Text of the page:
Text Faizal Nafis
TWO DECADES OF TECHNO
This review is as much a reflection of the state of Detroit techno today as it is to digest 20 years’ worth of oeuvre by a techno deity. If you are new to Detroit techno and would like to understand further – not only its celebrated past but also its trajectory into the future – then this compilation, although being the work of one singular artist, would be a good starter-pack. The resurgence of ‘90s-indebted raw techno at the turn of the decade suggests that there is a timeless quality to this hyper-machinated version of electronic soul music. Just think about how even the best young underground DJs of today (think Ben UFO, Jackmaster or Objekt) are hammering these tunes, some of them older than they are. Of course if you ask the man himself, he would say he already knew this would happen from the very beginning.
Simply put, Robert Hood is a techno luminary that should be mentioned in the same breath as Jeff Mills, Richie Hawtin, and Carl Craig. As the founding member of Underground Resistance, he helped laid the ideological foundations of Detroit techno. One of his first solo releases, Minimal Nation (1994), was considered by many to be genre-defining, advancing the techno that was going denser and more complex at that time to a gleaming new aesthetic that was stripped-down and back to its emotional and soulful core. From that point onward his output has been relentless, arguably there are only a handful of techno producers who can rival the quality of his discography and this compilation goes out to prove this.
The compilation itself is split into three discs, and you could easily label these three parts as being the past, the present, and the future. The first disc is focused on the “formative years and the golden age of Hood’s minimal approach”, the second disc looks into his work in the past five years with extra focus given to his Floorplan alias, and the third disc is made of either unreleased tracks or new remixes. It is hard to digest all of them in one sitting for there is an unraveling quality to Hood’s tracks, thus each song has to be listened to in its entirety as his description of his music being the “unfolding of a dream” isn’t far-off. Bearing this in mind, and with the exception of the excellent ‘A.M. Track’, the compilation would be better served with the omission of the last disc, or instead, a great good thematic idea for the last disc is to include his future jazz and IDM-leaning tracks, particularly from his Nighttime World trilogy, as to gently wind down the frantic pace of the first two discs.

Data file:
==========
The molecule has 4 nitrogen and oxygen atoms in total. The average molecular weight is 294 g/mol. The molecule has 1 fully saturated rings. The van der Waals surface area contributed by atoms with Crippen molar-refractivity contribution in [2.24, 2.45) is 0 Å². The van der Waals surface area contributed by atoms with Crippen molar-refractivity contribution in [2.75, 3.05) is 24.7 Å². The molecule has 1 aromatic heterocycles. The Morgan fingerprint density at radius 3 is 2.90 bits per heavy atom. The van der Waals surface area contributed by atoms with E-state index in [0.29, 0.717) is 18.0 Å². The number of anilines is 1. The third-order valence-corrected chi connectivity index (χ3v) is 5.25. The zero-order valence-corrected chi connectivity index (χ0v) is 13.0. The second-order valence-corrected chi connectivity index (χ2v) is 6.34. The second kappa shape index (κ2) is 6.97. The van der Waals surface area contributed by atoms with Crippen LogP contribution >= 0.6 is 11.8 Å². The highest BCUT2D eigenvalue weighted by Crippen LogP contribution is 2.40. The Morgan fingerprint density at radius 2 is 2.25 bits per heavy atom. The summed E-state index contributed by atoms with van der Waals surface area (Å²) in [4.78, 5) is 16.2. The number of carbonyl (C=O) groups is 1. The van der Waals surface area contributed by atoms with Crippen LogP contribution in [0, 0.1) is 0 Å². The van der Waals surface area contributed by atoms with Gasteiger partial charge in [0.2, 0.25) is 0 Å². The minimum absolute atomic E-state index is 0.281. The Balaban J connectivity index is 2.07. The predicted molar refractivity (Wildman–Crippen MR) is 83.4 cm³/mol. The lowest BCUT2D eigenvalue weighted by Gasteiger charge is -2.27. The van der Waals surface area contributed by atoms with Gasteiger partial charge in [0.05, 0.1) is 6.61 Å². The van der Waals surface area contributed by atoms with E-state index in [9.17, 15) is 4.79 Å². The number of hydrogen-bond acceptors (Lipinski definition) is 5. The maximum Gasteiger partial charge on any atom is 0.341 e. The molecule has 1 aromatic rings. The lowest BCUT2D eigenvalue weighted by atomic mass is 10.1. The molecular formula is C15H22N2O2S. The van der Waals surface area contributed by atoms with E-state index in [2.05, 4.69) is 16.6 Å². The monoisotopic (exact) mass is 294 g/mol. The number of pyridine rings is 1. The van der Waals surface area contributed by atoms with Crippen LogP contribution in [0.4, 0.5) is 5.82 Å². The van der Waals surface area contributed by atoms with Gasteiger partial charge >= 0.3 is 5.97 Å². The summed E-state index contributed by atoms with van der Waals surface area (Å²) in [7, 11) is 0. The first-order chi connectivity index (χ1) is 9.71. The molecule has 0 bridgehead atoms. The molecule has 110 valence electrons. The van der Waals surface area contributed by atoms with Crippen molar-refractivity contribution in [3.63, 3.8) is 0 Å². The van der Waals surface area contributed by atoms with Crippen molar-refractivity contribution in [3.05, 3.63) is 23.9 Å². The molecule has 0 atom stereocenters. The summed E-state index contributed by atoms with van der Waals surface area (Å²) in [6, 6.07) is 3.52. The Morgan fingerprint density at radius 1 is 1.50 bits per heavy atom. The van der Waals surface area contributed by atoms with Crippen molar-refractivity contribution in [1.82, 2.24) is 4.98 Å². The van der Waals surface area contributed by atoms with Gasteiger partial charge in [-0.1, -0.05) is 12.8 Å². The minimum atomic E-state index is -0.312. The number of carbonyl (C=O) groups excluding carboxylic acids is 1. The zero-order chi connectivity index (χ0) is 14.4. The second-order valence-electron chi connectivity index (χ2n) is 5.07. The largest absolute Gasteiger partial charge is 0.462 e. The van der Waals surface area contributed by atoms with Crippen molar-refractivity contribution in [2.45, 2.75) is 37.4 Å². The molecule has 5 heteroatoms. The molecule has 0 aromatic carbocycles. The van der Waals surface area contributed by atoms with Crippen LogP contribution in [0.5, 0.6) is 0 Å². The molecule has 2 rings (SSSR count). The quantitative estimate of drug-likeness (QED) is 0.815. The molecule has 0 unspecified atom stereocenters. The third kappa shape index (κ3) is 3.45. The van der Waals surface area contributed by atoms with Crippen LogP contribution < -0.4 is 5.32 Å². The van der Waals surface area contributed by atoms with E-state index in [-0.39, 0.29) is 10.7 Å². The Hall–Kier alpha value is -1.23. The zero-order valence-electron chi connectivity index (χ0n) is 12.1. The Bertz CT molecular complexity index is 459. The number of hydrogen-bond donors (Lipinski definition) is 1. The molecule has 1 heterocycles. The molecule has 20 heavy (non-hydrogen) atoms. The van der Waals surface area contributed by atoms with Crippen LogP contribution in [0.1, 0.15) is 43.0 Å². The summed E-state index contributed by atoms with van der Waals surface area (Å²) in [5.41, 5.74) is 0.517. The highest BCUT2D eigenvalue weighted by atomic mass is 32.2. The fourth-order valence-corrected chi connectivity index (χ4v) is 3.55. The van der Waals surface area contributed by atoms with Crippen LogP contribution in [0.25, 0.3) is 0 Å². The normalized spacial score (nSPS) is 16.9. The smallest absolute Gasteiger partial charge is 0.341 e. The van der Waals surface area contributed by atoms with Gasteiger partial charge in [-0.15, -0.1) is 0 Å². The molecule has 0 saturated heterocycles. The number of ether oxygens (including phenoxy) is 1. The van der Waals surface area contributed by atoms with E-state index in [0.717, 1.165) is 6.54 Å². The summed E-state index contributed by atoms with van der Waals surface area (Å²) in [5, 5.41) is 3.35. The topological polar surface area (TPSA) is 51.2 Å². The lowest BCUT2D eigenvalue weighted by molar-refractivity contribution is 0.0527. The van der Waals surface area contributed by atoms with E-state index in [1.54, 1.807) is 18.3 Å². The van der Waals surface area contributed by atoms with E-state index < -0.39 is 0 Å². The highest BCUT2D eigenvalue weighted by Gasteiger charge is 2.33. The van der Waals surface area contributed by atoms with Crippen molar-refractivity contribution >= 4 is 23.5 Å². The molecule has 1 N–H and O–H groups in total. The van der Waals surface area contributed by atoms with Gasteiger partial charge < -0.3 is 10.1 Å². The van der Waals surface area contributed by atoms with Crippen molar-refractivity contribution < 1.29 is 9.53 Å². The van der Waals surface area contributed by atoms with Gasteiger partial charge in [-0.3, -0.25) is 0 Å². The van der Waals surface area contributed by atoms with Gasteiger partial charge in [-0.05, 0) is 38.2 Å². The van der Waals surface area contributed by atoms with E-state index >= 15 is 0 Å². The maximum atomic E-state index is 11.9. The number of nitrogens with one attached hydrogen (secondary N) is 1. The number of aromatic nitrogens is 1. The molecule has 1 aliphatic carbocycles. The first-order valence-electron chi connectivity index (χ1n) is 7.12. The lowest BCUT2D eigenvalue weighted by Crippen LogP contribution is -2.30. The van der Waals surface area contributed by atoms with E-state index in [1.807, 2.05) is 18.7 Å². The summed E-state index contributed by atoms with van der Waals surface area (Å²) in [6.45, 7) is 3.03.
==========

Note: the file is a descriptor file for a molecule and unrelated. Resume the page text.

As you can expect of the first part, there are times where those TR-909 rave-sounding patches might sound a little bit trite, but overall the tracks have aged remarkably well that you could easily drop the driving and galvanising ‘Protein Valve 1’ or the sinister deep funk that is ‘The Pace’ at any big club today. Also, you could easily feel the progression between the classics of the first disc to the more updated and current sounds of the second disc. The jazz-influenced ‘Stereotype’ on the first disc has now evolved into the song ‘Minus’ on the second disc, which sounds like a clear template for one of techno’s all-time greats, Mathew Jonson’s ‘Marionette’. On the first disc, Hood sampled Sister Sledge’s ‘He’s the Greatest Dancer’ and metamorphosed it into the not-techno, not-disco but similarly-named ‘Greatest Dancer’, slightly cheesy, yes, but that track preceded by some distance the deluge of disco-sampling tracks that we are seeing today. ‘Dancer (Remix)’ of disc two is the continuation of ‘Greatest Dancer’, this time effectively sampling a track off another disco great, Gino Soccio. The transformation was complete by the time he started producing gospel-tinged techno under the alias Floorplan that the ‘Re-Plant’ version of the track ‘Never Grow Old’ was considered by many to be the best techno track of last year. So yes, 20 years on and Robert Hood still does the finest techno you can dance to.